And the Ninth Circuit found that the OPD’s searching of the messages violated the 4th Amendment. The court noted that the OPD did have (essentially) probable cause to check things out to see if Quon was wasting business time on personal matters. But it also found that the OPD could have used other, less intrusive means to check this out “without intruding” on Quon’s 4th Amendment rights.
[T]he (OPD) could have warned Quon that for . . . September he was forbidden from using his pager for personal communications, and that the contents of . . . his messages would be reviewed to ensure the pager was used only for work-related purposes during that time frame. Alternatively, if the (OPD) wanted to review past usage, it could have asked Quon to count the characters himself, or asked him to redact personal messages and grant permission to the (OPD) to review the redacted transcript. . . . These are just a few . . . ways in which the (OPD) could have conducted a search that was reasonable in scope. Instead, (it) opted to review the contents of all the messages, work-related and personal, without the consent of Quon. . . This was excessively intrusive . . .[B]ecause [Quon] had a reasonable expectation of privacy in those messages, the search violated [his] Fourth Amendment rights.
Quon v. Arch Wireless, supra.

So where does that leave us? It leaves Quon with some live claims against AW, the City and the OPD . . . which I assume will be settled.

Where does it leave us in the greater scheme of things, i.e., in terms of text-message (and even email) privacy? I really don’t think it changes things all that much. There are a number of state and federal cases which have held that whether employees have a 4th Amendment right to privacy in communications sent via workplace computers or via workplace-related systems (as in this case) depends on the policies the employer has in place. If an employer has a clearly articulated and widely disseminated policy stating, in essence, “abandon all privacy you who use this system for any type of communication,” then a 4th Amendment claim is pretty much toast. It’s logically difficult to argue that you thought the email you sent from an employer (or university) monitored email system was private when the system displayed various warnings of the type I just noted.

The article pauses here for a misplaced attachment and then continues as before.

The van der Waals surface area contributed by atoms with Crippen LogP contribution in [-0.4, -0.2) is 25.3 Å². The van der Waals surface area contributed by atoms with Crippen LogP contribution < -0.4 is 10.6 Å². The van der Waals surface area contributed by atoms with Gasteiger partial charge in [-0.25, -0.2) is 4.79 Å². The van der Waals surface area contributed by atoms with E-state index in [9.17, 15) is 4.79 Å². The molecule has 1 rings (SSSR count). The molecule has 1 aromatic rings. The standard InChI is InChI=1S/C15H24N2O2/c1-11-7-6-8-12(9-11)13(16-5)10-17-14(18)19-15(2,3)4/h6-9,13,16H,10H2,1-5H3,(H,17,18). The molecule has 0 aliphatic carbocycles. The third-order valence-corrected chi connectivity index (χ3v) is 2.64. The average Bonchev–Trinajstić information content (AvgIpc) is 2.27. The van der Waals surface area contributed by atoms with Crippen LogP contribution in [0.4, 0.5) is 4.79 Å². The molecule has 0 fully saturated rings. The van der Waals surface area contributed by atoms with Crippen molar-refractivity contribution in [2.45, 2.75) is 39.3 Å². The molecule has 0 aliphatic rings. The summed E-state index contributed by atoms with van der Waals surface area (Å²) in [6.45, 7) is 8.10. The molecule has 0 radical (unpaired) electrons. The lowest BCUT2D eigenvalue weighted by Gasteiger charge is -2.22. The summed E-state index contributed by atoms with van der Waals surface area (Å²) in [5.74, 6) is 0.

I agree with Mr. Wright, who submitted a comment on my earlier Quon post. I think this decision is going to motivate employers (and schools, and probably agencies and any other institution that isn’t already doing so) to put lots and lots of “abandon all privacy” warnings on their systems.